Major Lisbon Tourist Attractions
Every one of the top Lisbon tourist attractions are all located within the greater Lisbon area - that being the main part of the city. You won't have to travel far to enjoy the best of days out, the finest architecture or some of the most wonderful sights and sounds you can imagine. And tastes. Lisbon really does produce some wonderfully flavoursome coffee.
Lisbon sits on one of the western most points in Europe - and certainly deserves more than a cursory glance. It's a city steeped in tradition, glorious architecture ... both old and new sitting companionably side by side - and enjoys one of the most temperate climates on the whole of the European continent.
What's more, it's filled with the warmest, friendliest and happiest of people you could ever hope to come across. Always a boon when you're a little lost or confused and need a little help pointing you in the right direction.
All five of the tourist attractions featured here have been personally perused, visited and enjoyed by myself and my husband, as well as family and friends whenever I had the opportunity to show them around Lisbon.
Enjoy all that this fabulous, vibrant and utterly beautiful city has to offer - just don't forget your map!
Five Best Lisbon Tourist Attractions
- The Oceanarium
All you will need to know, beyond the insider opinion on the left, about the top Lisbon attraction. The upper right of the home page is the location of the English translation version.
Of the five best Lisbon tourist attractions is The Oceanarium - Oceanário De Lisboa
It's one of the finest examples of indoor aquariums the world over and can be found on the Eastern side of the city. Located on the mighty Tagus river - Rio Tejo, the Oceanarium more than competes with its fantastic location.
Nestling among the stunning Nations Park - Parque das Nações - the attraction is futuristic in its appearance, almost akin to something you'd expect to see in an underwater Hollywood blockbuster.
A rather long, meandering walkway will take you from the ground to its elevated entrance and, along the way, you can listen to the sounds of some of natures most beautiful animals. For those that require a wheelchair, be assured that you are full catered for. Or, if you so please, insist on being pushed by your loved ones along the same route as everyone else. They may well be a little tired but you certainly won't be!
On entrance, you will find yourself enclosed within a darkened environment, something that's perfectly in keeping with the fact that you're about to behold the deep blue sea, up close and personal. And all without getting your feet wet. From this point, be prepared to become enthralled by the huge central tank that's host to some of the most beautiful, frightening and strangest looking sub-aquatic life that you can imagine.
From the tranquil rays, to the fearsome sharks, and the ever awe inspiring (if for all the wrong reasons) Sunfish, there's a fish, rock, plant and monster (or is there?) to please everyone. There are in excess of 40 separate species to be found in the Global Ocean and there are various aspects and levels upon which you can view the realistically recreated underwater realms.
Beyond the Global Ocean, there are also other watery habitats for you to enjoy:
- North Atlantic
- Temperate Pacific
- Tropical Indian
The central theme around which the whole aquarium rotates is the fact that there really is only one ocean - the Global Ocean. It's an interesting lesson to take on board and one delivered by way of a superbly arranged oceanarium.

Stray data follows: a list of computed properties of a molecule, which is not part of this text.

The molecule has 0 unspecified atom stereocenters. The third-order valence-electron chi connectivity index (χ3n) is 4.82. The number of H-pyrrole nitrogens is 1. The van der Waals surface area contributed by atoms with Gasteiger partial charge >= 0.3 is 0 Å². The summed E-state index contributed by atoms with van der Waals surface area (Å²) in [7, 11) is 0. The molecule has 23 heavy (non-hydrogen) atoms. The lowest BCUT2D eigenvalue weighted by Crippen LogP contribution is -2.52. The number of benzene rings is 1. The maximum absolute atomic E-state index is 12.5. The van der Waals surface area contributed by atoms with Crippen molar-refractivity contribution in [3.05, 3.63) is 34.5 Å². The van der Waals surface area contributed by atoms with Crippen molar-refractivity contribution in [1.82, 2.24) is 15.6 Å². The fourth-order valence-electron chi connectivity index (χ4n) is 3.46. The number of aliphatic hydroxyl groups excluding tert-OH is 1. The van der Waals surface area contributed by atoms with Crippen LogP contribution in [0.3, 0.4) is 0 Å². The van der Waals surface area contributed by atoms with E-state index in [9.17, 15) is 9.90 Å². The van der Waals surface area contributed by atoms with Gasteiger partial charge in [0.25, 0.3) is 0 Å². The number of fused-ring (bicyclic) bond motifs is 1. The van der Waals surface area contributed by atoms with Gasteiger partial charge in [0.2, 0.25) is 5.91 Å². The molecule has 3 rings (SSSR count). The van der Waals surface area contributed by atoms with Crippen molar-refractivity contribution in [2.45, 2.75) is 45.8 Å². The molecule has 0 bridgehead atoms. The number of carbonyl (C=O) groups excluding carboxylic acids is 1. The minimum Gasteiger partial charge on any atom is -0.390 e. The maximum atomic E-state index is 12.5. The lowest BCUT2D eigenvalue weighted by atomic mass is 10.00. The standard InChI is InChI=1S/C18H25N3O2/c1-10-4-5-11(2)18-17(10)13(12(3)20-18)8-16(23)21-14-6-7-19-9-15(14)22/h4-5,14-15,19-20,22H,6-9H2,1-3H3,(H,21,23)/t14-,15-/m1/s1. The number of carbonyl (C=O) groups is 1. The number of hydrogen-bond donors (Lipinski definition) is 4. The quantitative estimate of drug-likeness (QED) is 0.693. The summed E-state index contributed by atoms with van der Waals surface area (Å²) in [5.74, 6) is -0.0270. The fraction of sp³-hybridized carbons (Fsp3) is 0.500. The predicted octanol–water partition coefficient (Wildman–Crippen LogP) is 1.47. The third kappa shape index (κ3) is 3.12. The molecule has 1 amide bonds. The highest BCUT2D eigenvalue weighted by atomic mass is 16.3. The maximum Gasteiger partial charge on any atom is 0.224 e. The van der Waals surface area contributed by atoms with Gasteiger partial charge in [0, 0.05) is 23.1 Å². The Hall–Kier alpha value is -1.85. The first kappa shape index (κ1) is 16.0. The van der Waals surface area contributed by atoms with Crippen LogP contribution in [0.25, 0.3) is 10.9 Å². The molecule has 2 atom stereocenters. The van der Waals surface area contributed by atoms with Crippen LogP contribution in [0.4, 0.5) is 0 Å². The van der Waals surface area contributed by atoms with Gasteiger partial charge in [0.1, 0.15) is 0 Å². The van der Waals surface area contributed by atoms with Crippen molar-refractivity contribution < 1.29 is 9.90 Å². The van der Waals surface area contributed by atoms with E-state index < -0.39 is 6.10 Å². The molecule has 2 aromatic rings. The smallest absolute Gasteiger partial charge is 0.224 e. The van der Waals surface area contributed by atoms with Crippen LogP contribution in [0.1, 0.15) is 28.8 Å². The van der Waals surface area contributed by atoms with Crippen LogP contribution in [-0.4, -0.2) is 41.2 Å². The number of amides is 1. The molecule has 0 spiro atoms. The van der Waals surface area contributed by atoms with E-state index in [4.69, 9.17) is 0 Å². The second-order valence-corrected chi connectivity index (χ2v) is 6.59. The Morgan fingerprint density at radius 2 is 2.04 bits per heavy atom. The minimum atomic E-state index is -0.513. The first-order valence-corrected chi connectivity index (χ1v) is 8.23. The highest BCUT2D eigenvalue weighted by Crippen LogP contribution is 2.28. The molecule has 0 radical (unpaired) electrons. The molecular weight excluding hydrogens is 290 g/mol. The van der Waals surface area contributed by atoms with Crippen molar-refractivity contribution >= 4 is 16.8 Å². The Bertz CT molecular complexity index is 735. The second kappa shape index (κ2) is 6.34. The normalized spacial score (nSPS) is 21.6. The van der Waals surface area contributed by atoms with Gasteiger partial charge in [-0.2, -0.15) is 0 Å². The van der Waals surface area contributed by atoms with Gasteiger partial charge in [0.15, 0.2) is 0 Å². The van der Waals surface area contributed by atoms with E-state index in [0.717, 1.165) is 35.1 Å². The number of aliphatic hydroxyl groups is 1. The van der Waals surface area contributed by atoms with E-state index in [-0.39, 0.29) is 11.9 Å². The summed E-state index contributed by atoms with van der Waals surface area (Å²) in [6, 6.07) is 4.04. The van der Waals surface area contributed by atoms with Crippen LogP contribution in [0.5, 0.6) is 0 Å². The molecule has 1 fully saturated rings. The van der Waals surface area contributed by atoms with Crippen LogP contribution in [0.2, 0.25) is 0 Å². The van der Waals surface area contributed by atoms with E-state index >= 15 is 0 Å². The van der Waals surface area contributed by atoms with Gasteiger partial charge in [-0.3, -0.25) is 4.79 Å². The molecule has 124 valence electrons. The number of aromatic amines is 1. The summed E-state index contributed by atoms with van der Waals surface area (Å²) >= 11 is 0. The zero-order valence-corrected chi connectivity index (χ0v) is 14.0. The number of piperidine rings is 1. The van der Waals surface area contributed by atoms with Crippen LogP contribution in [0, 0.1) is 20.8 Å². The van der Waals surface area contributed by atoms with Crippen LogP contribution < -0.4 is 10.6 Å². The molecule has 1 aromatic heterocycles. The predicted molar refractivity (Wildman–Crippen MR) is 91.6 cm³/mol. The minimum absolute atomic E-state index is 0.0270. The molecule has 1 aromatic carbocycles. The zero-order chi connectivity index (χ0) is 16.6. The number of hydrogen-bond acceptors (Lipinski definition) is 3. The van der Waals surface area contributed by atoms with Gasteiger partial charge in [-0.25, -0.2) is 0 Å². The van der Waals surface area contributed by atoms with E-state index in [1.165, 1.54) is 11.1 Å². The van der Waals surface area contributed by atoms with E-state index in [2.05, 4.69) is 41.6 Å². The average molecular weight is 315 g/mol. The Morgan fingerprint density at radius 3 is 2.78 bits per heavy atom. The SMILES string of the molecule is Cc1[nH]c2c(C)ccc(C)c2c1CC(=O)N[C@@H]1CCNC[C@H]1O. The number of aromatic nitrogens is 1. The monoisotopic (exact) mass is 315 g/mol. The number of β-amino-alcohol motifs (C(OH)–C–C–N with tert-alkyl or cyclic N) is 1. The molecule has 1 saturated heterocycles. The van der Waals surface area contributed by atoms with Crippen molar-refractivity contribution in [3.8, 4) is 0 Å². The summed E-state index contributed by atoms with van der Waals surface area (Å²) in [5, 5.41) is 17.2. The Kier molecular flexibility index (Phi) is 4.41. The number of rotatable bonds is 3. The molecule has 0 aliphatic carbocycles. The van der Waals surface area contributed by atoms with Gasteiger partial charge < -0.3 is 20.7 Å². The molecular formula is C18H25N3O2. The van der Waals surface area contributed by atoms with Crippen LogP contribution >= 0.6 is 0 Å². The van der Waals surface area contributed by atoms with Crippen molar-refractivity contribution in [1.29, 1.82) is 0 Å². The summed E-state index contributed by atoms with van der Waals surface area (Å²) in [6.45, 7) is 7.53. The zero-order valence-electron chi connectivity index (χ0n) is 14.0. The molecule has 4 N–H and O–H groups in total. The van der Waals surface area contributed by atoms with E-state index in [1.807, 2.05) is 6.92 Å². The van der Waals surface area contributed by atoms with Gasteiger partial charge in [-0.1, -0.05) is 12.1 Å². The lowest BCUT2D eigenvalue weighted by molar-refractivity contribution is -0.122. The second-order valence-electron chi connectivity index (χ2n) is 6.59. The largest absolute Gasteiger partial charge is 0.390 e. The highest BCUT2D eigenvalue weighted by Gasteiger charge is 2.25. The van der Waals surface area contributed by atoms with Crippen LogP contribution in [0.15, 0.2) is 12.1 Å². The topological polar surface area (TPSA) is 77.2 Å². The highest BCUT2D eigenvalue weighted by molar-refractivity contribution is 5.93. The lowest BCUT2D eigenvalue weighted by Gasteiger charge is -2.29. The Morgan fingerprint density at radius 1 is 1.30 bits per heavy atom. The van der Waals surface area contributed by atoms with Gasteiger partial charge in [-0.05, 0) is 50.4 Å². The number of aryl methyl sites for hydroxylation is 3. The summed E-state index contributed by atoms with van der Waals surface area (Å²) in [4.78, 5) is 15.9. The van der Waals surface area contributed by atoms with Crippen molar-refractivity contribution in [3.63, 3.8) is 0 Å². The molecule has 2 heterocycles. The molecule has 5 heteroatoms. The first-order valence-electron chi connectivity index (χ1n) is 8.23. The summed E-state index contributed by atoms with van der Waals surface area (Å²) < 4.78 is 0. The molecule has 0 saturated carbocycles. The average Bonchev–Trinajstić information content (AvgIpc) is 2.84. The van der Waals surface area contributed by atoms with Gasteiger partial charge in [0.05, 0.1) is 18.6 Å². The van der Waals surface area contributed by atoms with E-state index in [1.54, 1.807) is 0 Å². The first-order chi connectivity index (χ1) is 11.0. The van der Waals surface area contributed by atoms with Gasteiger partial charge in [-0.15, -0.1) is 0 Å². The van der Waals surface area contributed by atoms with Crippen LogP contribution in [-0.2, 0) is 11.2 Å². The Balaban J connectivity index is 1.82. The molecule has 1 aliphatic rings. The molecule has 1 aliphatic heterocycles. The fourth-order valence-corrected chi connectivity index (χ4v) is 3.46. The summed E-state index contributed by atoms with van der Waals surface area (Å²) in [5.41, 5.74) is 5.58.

There are more internal attractions than just the various tanks, such as:
- the starfish and bottom dwellers. Oddly entertaining - so long as you like creatures that prefer to hide from view rather than be viewed
- the 'science bit' - the whys, what's and how's of the Oceanarium
- a short but rather interesting film
- and much more
- take it slow - there's a lot to enjoy
- don't bother trying to take flash photos ... the staff are responsive!
- do view the penguins from beneath the water. if you're really lucky you'll get to see them annoying their fishy neighbours - makes for a very entertaining show!
- take the time to read the scientific illustrations - they're located around the whole attraction. Children especially enjoy knowing the 'facts'
- Metro - Red Line, exit at Oriente Station - Estacão Oriente
- Taxi - simply exit your hotel or lodgings and hail one on the street if you're not located near to a taxi rank.
- Nations Park
Unfortunately it doesn't actually do the English language it appears to have. However there are pictures and some of the site will make a little sense.
Parque das Nações - Nations Park
Nations Park - Parque das Nações - can become a whole day out, and it's definitely one of the top Lisbon tourist attractions. It's also a relatively cheap one, providing you don't actually spend any money. The fact is - you don't need to. There's so much to wander around, investigate, sit back and enjoy that spending money really isn't necessary - unless of course you want to.
It's located in the same area as the Oceanarium - in fact the previous attraction is situated inside the Nations Park. On arrival, you'll note that the architecture surrounding the park is contemporary, upbeat ... if anything, the complete opposite of much of what can be seen elsewhere in the city.
That because the park was originally built to host Expo '98. This end of Lisbon town needed a little spruce up, a little nipping and tucking and the investment poured in for the Expo exhibition certainly kick-started a whole new architectural era for the area.
Post exhibition, the park was closed down for a while. This allowed for further growth, both aesthetically and structurally. The Vasco da Gama shopping mall was built - for the women, a day out in itself! Hotels were designed and constructed, as were commercial and residential buildings. The park itself was spruced up, the Marina was added, which is a sight in itself. Designed to reflect Portugal's relationship with the sea, there are various sporting activities enjoyed here, as well as events related to nautical occasions.